It would’ve been easy to let Mariana succeed here… to let her go into that room, having tossed away her script at the last minute, and win… but Good Trouble opts against it and I’m glad. As much as success defines who we are and who we’ll become, so does failure, especially when you’re in your twenties and especially when you’re a woman in tech and especially when you’re a woman of color in tech. That said, it’s curious to me that, after exposing the pay gap at Speckulate and earning industry-wide attention for their ACT-ivism app, a walkout by all the Byte Club wouldn’t earn some media attention — thus boosting the group’s efforts to find venture capital — or interest from other tech companies.
Mariana makes one change immediately after the unsuccessful pitch meeting: She pledges never to discuss business with Evan again. He can’t not tell her the truth and she can’t resist taking his advice so, instead, they’ll just avoid those conversations in the future. Evan responds to Mariana’s boundaries by establishing a few of his own, in hopes of avoiding triggering his OCD: He asks her to put his things back exactly where she found them and to always wear socks.
“I know that sounds silly, it’s just…. at work, I have to tolerate so many things that are out of my control, like things that cause anxiety and actual physical pain,” Evan explains. “At home, I need order so I can have one place in this world where I feel safe, like how I feel with you.”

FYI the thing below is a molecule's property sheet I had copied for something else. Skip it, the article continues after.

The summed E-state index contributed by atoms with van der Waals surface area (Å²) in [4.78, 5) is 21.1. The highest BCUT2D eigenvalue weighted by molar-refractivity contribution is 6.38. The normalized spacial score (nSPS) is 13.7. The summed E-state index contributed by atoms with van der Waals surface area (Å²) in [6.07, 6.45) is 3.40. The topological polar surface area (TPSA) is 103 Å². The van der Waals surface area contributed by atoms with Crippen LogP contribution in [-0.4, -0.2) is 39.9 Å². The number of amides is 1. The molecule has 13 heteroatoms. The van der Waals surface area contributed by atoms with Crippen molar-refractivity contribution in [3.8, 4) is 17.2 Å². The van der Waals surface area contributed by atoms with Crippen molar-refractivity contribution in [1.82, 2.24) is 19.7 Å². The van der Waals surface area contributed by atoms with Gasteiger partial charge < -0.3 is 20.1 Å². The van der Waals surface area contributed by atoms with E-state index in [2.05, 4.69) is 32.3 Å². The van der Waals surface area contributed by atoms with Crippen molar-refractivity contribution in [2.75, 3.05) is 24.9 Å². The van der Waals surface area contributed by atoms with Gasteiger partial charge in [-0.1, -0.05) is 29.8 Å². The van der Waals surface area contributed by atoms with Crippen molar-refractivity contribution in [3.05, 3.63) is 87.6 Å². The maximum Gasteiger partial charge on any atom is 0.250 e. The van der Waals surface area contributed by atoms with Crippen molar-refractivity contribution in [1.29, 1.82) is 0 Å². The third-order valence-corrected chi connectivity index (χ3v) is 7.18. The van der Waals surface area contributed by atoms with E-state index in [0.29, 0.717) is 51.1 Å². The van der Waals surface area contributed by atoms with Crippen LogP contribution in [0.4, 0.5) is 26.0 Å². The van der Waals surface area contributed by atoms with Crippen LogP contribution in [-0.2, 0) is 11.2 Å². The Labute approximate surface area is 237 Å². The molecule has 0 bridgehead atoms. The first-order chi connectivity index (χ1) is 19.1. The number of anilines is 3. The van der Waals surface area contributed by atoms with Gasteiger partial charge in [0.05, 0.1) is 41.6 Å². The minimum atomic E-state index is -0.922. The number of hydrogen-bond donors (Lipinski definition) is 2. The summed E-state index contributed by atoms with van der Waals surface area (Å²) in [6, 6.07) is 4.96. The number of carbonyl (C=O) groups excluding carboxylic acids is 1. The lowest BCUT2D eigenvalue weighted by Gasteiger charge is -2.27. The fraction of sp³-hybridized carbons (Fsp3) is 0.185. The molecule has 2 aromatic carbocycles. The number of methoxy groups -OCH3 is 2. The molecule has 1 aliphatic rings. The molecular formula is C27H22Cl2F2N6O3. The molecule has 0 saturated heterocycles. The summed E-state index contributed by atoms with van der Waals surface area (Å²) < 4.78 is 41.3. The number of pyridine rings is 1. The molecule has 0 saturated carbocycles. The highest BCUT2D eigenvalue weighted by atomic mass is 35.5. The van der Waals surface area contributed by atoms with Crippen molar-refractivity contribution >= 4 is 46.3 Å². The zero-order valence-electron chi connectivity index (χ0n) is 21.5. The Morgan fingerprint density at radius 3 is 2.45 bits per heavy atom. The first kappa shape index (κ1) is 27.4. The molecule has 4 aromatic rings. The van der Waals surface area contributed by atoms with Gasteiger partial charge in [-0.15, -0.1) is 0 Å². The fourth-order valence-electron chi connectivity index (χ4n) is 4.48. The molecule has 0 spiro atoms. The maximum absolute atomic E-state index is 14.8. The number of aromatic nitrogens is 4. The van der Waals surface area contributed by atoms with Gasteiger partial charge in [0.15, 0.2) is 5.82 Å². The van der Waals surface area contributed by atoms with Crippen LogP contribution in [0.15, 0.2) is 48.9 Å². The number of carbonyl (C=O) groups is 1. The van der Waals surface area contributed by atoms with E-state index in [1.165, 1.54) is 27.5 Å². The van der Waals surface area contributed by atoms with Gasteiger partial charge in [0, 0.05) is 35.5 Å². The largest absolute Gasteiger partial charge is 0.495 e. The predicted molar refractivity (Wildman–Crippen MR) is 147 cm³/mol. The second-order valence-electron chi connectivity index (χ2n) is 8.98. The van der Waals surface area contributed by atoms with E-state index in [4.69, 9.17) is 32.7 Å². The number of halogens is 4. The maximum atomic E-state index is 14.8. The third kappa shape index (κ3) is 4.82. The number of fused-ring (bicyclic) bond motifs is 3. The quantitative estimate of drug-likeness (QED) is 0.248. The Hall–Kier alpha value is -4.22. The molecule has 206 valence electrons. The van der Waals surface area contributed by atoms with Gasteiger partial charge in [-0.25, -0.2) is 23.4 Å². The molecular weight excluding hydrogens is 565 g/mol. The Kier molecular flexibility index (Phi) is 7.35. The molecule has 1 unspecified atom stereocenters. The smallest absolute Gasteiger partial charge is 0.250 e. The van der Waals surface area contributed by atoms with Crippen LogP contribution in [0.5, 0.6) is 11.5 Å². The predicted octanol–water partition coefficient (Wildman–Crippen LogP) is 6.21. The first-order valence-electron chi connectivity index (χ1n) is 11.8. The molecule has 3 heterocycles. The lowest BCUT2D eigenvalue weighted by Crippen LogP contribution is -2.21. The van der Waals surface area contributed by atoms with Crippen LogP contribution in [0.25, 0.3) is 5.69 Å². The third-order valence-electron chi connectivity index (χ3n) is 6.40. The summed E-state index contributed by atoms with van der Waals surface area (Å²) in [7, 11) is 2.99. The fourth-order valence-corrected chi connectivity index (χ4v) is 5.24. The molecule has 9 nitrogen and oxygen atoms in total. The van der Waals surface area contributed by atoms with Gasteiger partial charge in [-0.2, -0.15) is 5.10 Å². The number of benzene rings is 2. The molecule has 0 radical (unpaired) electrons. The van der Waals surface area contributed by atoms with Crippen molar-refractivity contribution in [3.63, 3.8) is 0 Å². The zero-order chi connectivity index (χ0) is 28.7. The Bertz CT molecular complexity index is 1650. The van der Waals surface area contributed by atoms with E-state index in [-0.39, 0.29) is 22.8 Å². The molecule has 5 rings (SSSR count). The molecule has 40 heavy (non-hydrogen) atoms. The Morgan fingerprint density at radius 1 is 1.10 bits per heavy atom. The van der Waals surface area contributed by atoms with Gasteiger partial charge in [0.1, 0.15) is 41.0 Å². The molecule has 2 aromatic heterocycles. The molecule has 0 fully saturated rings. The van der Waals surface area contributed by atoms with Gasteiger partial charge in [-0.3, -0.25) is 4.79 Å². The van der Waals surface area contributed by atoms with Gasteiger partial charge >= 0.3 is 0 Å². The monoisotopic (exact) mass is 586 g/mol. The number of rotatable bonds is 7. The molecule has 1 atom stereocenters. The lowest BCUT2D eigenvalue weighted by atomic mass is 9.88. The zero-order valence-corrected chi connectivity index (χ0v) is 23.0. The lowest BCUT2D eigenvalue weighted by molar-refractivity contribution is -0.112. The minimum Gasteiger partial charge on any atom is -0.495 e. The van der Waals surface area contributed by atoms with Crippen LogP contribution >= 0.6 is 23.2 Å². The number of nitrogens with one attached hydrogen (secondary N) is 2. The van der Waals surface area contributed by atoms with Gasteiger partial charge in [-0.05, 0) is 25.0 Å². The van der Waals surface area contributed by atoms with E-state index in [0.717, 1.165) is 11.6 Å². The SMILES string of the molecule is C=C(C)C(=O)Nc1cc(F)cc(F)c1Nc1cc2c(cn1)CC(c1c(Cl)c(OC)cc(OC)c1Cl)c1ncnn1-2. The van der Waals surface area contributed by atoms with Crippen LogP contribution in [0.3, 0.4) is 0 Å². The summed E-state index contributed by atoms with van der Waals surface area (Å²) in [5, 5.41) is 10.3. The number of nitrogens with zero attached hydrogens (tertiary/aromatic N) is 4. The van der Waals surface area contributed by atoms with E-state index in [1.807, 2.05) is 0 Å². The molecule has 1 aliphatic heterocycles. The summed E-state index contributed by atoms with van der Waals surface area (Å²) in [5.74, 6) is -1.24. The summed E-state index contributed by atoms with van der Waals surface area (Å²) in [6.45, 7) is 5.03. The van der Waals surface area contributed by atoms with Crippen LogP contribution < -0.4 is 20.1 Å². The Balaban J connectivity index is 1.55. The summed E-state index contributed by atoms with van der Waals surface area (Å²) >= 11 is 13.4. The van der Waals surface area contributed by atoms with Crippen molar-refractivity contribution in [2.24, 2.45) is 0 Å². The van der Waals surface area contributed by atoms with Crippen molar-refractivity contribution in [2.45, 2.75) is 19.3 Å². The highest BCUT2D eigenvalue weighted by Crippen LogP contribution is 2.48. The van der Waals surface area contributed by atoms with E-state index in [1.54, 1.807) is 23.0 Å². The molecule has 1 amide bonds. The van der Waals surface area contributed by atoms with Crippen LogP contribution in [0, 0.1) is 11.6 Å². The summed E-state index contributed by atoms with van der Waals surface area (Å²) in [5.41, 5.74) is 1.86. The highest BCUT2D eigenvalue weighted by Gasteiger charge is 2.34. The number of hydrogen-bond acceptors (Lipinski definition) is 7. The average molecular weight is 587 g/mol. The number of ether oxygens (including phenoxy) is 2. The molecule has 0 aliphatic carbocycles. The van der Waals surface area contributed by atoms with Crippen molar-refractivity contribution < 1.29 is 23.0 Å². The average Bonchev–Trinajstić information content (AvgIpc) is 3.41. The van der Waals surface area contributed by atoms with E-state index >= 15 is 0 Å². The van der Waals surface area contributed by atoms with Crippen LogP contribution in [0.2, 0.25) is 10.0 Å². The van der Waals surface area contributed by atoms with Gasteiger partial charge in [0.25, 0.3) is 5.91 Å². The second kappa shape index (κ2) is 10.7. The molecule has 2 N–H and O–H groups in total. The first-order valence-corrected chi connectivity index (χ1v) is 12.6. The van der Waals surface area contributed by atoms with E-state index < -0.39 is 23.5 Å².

It’s a cute moment — BOUNDARY SETTING IS ADORABLE, Y’ALL — but not enough to convince me that this relationship (and Mariana keeping it secret from the Byte Club) isn’t a really bad idea.
Meanwhile, Malika’s world exists with no boundaries. It’s a common problem for activists: when your work is fighting for your life and the lives of other like you — whether, for example, it’s ending the scourge of police violence on black and brown bodies or ending the epidemic of cis violence on trans women — it’s almost impossible to leave your work at work. Everytime Malika says, “work is my therapy,” my heart clenches a bit… it feels like she’s slipping into a danger zone.
This week, Malika’s friend from lock-up, Yvonne, calls to ask if she can watch her kids for a few hours. Despite having an ongoing competition with Dyonte at work — a competition that could decide which of them earns a full-time job as an organizer — Malika agrees and welcomes Yvonne’s three kids (one insolent pre-teen and two rambunctious younger siblings) to the Coterie. It does not go well. Frustrated, Malika chastises the tween (Kiara) for acting like “a little shit” instead of helping take care of her younger brother and sister.